Bill demonstrated various immediate action drills one handed live fire.

Students then ran the drills and burned repetitions of the various positions and methods.

After that students had a quick lunch.

Second Half (Day One)
Bill went over a few concepts, better weapon / better position, the issues with multiple targets and (tactical) order of priority.  He then went into what safety protocols should be used each time a switch is made from live fire to dry fire / training.  This included buddy checks and inspections of training tools.

Everyone got geared up with their C02 plastic BB pistols, helmets/face shields and thicker outer clothing and Bill went over what he calls the "Around the World Drill."

He divided the students into two opposing groups and ran the drill with the whole class at once, which consisted of various starting positions so that the students would have a good base to build off of went the scenarios started.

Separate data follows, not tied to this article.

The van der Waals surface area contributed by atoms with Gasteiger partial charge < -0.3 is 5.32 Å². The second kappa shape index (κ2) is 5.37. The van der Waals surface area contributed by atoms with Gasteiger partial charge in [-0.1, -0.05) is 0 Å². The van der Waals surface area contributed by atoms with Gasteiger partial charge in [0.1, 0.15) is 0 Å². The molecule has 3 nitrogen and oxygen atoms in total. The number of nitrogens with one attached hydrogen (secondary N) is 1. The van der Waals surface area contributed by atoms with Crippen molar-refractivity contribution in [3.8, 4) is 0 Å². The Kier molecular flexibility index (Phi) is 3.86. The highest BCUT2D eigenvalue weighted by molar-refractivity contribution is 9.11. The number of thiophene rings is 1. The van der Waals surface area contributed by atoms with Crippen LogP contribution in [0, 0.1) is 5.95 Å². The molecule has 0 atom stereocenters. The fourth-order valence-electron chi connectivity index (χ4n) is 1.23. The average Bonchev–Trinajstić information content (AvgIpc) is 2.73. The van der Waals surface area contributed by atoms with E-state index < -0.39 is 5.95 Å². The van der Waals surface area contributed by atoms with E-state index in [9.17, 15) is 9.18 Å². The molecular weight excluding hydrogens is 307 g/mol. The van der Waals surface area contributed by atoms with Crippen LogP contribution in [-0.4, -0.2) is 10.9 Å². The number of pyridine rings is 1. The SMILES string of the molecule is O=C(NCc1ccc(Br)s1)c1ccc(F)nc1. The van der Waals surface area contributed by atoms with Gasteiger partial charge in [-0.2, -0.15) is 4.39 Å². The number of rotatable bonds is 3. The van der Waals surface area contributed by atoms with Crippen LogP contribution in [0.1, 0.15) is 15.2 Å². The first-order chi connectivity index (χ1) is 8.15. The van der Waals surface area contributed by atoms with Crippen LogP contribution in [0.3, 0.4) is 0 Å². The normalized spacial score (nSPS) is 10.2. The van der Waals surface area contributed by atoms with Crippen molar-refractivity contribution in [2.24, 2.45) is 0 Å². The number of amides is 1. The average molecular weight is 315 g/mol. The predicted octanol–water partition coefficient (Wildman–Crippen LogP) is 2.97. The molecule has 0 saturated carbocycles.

Bill then explained the "Get off the X Drill" which is a movement based drill.

The drill started off slow, with varying starting positions and movement incorporated.

This allowed students to gain repetitions in order to properly understand the concepts.

Then more movement was added.

Bill ran each student individually through the "Get off the X Drill" which involved more movement than before.

Each student was given the opportunity to work through their particular gear setup and deployment.

After that, the scenarios began.  Students took turns being the dedicated bad guys and good guys.  The scenarios were the same for each student, though there were multiple scenarios.